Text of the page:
Binomial Probability Chart Questions

This can be a LOT of calculations. Fortunately, there are some short cuts involving a table.

Binomial Probability Charts

Here are some good references:

Binomial Chart Question Example: (Without Calculations)

  • If I were using a Binomial Distribution Table, which values of X would I add together to get the probability of at most N defective?
    • You would add the probabilities of N, n-1, n-2… all the way to zero.
    • Ex. “which values of X would I add together to get the probability of at most 4 defective?”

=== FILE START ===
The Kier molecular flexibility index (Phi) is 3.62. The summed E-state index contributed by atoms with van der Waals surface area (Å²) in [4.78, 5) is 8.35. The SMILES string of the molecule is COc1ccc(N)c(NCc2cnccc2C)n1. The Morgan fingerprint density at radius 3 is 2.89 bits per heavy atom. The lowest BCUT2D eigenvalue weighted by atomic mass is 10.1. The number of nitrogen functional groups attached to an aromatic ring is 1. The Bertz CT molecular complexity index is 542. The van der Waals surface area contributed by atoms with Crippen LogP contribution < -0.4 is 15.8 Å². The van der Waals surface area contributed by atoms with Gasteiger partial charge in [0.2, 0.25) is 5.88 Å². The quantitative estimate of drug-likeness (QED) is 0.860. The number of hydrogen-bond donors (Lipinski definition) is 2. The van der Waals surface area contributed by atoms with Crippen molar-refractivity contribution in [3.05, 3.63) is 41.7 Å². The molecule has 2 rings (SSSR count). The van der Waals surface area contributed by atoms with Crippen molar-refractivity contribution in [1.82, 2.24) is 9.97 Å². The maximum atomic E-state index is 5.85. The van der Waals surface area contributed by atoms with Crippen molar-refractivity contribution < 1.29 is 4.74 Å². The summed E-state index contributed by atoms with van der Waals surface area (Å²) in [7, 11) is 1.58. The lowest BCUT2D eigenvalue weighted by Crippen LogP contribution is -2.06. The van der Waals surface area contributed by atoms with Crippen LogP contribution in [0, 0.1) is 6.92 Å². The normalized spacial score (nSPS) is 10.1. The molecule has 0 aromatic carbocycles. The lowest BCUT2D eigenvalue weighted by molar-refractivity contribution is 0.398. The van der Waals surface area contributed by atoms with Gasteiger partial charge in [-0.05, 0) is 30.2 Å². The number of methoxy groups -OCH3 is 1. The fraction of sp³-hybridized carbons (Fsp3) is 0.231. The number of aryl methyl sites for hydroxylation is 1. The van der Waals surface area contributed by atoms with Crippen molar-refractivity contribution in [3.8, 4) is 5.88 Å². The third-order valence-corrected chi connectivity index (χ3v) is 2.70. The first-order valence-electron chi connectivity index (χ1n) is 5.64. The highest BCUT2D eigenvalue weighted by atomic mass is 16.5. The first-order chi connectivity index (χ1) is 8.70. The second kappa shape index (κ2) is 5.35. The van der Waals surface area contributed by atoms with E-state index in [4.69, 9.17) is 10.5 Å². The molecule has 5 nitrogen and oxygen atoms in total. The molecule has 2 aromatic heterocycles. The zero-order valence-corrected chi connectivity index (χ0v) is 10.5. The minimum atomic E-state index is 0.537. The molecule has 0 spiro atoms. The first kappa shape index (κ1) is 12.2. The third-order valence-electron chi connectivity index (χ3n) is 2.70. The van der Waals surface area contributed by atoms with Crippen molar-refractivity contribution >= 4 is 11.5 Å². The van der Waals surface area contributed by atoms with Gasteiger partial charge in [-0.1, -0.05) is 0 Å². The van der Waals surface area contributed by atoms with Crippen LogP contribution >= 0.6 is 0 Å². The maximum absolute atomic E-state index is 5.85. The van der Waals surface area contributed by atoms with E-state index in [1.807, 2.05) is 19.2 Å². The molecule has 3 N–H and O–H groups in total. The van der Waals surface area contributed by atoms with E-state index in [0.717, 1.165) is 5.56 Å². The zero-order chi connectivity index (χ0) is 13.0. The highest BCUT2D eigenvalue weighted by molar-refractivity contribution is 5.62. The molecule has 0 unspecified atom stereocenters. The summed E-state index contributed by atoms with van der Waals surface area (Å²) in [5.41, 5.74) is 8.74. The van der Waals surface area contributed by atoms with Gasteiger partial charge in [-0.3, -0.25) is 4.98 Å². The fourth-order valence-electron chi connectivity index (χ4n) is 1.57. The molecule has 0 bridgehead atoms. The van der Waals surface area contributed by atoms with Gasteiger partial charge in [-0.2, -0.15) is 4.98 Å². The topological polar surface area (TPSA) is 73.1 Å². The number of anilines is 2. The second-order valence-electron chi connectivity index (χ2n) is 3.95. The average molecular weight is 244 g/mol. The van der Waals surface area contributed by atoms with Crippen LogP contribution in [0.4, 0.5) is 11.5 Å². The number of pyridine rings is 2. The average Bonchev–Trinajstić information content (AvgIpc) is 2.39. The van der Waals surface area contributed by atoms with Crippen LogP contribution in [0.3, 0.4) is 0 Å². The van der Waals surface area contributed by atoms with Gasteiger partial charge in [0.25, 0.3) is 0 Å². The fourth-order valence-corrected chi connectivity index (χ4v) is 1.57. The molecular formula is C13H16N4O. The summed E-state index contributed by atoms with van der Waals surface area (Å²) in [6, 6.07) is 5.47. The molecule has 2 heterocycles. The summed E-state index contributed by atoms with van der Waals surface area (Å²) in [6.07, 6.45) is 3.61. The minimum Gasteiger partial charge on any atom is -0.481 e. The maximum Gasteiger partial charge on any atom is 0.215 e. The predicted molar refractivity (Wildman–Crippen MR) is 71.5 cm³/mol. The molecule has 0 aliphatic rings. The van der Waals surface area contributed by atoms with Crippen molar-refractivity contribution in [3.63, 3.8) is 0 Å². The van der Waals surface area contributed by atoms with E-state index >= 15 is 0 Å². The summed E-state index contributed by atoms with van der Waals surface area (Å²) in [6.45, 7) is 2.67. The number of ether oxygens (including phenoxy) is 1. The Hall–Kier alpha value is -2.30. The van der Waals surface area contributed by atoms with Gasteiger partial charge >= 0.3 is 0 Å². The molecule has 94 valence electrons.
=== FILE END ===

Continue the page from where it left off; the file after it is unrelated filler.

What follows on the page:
• Add the probabilities of 4 + 3 + 2 +1 + 0.

Binomial Chart Question Example: (“More Than”)

Let’s assume that 20% of drivers on the road have NO car insurance. What is the probability that more than 7 out of a sample of 15 people have no car insurance?

  1. Find = 15 in the first column on the left.
  2. Find the column containing p = 0.20.
  3. Find the 7 in the second column on the left, since we want to find F(7) = P(X ≤ 7).

Now, all we need to do is read the probability value where the p = 0.20 column and the (n = 15, x = 7) row intersect. What do you get?

The cumulative binomial probability table tells us that P(X ≤ 7) = 0.9958. Therefore: P(X > 7) = 1 − 0.9958 = 0.0042

That is, the probability that more than 7 in a random sample of 15 would have no car insurance is 0.0042

Example of Using Binomial Probability in a Six Sigma Project